First Cohort of Speech Therapy students enters final-year of studies

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More than 80% of the first cohort of students from the Department of Rehabilitative Sciences within the Faculty of Health Sciences are set to finish their studies this year and graduate in 2022. 

 The students enrolled in 2018. The Department of Rehabilitative Sciences officially opened its doors in 2016. It offers a BSc Speech Language Pathology programme that was accredited in 2017.
 
According to the Head of Department, Ms Unati StemelaZali, the BSc Audiology programme is also fully accredited but awaiting the South African Qualifications Authority registration. 
 
Stemela-Zali shared some of the latest developments, highlights, challenges, job opportunities that await the graduates and her aspirations for the department. 
 
The Bureau of Labour Statistics states that the demand for speech-language pathologists (SLPs) is on the rise, with projected job growth at 21% through 2024. Yet a shortage of SLPs has put the squeeze on schools and healthcare organisations. Employment Opportunities The scope for job opportunities is quite wide.
UFH graduates can pursue careers in the following sectors:
 
• Department of Health - as Therapists in Healthcare Centres
• Department of Education - as Curriculum Support Therapists for learners with barriers in education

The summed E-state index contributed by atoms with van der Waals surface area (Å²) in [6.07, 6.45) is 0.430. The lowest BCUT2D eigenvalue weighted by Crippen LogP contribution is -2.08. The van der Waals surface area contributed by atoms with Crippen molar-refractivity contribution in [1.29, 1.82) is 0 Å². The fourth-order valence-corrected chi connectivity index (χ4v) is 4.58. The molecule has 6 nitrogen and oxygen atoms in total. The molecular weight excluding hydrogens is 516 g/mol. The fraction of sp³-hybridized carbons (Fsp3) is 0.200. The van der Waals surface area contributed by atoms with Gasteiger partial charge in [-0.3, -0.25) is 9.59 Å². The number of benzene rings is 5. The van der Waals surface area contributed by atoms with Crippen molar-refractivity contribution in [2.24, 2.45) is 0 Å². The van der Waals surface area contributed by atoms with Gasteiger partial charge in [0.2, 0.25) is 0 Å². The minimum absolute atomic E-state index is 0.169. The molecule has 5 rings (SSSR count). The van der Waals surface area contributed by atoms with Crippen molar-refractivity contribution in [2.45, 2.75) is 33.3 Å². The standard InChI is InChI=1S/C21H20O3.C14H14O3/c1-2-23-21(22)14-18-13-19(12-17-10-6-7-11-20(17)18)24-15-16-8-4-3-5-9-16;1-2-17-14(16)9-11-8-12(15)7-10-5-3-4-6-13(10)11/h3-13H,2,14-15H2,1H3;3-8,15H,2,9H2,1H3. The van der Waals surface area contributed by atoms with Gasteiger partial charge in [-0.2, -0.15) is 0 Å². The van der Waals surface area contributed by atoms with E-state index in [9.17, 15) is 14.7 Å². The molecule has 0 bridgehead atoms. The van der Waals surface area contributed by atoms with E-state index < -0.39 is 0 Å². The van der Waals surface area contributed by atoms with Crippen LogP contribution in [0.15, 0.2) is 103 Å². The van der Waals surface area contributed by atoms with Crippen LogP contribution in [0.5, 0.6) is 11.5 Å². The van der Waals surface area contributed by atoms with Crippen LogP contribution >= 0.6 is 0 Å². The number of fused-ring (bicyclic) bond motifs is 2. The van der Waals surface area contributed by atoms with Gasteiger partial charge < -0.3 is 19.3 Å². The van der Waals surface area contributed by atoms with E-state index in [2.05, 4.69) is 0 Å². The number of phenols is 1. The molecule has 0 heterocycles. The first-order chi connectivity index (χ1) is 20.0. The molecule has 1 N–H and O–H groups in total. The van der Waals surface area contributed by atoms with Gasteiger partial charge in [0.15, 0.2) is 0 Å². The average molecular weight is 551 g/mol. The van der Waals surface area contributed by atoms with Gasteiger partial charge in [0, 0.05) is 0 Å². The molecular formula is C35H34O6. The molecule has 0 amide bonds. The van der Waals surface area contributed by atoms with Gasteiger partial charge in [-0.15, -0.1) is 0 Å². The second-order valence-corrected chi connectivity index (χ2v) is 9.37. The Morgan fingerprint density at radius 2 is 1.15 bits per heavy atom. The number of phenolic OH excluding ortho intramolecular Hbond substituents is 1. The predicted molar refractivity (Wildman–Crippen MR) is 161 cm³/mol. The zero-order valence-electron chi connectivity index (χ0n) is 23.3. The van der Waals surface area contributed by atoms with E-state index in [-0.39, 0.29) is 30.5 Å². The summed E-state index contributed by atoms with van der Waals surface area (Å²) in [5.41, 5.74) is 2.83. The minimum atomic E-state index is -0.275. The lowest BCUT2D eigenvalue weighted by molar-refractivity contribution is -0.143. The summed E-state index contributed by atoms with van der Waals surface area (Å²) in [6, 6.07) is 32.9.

• Academia - as Researchers and Academics • Private practice - as self-employed Therapists in independent practice
• Private sector - like insurance companies and medical aid companies as communication disability specialists, etc.
 
“Employment opportunities are still plentiful as this programme offers a scarce skill nationally. In this current cohort about 80% of students are studying through the Eastern Cape Department of Health Bursary. They will be placed in the Department’s facilities as soon as they get their results confirming their degree completion in December 2021,” she elaborated.
 
Despite some challenges such as staff shortage and under-equipped labs, Stemela-Zali has great aspirations for this department and is optimistic these can be realised.
These include:
• Becoming one of the leading producers of rehabilitation professionals nationally and internationally
• To produce rehabilitation professionals who are contextually relevant in terms of their skills.
• To become a contextually relevant knowledge producer through research, and
• To offer more programmes in the near future, such as Audiology, Physiotherapy and Occupational Therapy.”